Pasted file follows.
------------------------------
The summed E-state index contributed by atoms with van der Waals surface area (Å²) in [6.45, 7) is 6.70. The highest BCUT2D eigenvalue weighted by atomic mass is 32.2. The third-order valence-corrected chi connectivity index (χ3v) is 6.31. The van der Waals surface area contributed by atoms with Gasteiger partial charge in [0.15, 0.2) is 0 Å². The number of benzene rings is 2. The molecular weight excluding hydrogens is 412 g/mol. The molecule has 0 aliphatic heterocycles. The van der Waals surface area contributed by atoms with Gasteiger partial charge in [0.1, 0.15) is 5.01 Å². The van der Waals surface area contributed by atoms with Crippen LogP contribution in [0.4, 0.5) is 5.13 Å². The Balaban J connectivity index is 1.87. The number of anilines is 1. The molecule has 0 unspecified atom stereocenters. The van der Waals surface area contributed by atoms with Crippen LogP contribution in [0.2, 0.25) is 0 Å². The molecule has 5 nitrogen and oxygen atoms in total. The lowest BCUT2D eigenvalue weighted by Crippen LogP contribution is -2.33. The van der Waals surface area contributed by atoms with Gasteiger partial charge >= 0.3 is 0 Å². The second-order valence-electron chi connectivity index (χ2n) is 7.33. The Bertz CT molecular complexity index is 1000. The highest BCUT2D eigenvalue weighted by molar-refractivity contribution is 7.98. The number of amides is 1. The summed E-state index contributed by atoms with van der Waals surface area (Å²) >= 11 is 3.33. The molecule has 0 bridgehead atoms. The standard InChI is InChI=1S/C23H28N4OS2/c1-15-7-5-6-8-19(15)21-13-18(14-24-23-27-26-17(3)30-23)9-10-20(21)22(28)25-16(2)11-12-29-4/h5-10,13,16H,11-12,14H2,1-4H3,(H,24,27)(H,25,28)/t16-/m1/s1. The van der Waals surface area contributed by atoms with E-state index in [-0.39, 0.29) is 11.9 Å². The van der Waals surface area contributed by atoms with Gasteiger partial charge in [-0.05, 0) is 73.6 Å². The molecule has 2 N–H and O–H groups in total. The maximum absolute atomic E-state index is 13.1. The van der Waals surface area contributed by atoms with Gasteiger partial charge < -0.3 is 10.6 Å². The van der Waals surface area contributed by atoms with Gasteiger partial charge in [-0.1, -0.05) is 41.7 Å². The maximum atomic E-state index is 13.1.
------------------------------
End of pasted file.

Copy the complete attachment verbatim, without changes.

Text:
The summed E-state index contributed by atoms with van der Waals surface area (Å²) in [6.45, 7) is 6.70. The highest BCUT2D eigenvalue weighted by atomic mass is 32.2. The third-order valence-corrected chi connectivity index (χ3v) is 6.31. The van der Waals surface area contributed by atoms with Gasteiger partial charge in [0.15, 0.2) is 0 Å². The number of benzene rings is 2. The molecular weight excluding hydrogens is 412 g/mol. The molecule has 0 aliphatic heterocycles. The van der Waals surface area contributed by atoms with Gasteiger partial charge in [0.1, 0.15) is 5.01 Å². The van der Waals surface area contributed by atoms with Crippen LogP contribution in [0.4, 0.5) is 5.13 Å². The Balaban J connectivity index is 1.87. The number of anilines is 1. The molecule has 0 unspecified atom stereocenters. The van der Waals surface area contributed by atoms with Crippen LogP contribution in [0.2, 0.25) is 0 Å². The molecule has 5 nitrogen and oxygen atoms in total. The lowest BCUT2D eigenvalue weighted by Crippen LogP contribution is -2.33. The van der Waals surface area contributed by atoms with Gasteiger partial charge >= 0.3 is 0 Å². The second-order valence-electron chi connectivity index (χ2n) is 7.33. The Bertz CT molecular complexity index is 1000. The highest BCUT2D eigenvalue weighted by molar-refractivity contribution is 7.98. The number of amides is 1. The summed E-state index contributed by atoms with van der Waals surface area (Å²) >= 11 is 3.33. The molecule has 0 bridgehead atoms. The standard InChI is InChI=1S/C23H28N4OS2/c1-15-7-5-6-8-19(15)21-13-18(14-24-23-27-26-17(3)30-23)9-10-20(21)22(28)25-16(2)11-12-29-4/h5-10,13,16H,11-12,14H2,1-4H3,(H,24,27)(H,25,28)/t16-/m1/s1. The van der Waals surface area contributed by atoms with E-state index in [-0.39, 0.29) is 11.9 Å². The van der Waals surface area contributed by atoms with Gasteiger partial charge in [-0.05, 0) is 73.6 Å². The molecule has 2 N–H and O–H groups in total. The maximum absolute atomic E-state index is 13.1. The van der Waals surface area contributed by atoms with Gasteiger partial charge < -0.3 is 10.6 Å². The van der Waals surface area contributed by atoms with Gasteiger partial charge in [-0.1, -0.05) is 41.7 Å². The maximum atomic E-state index is 13.1.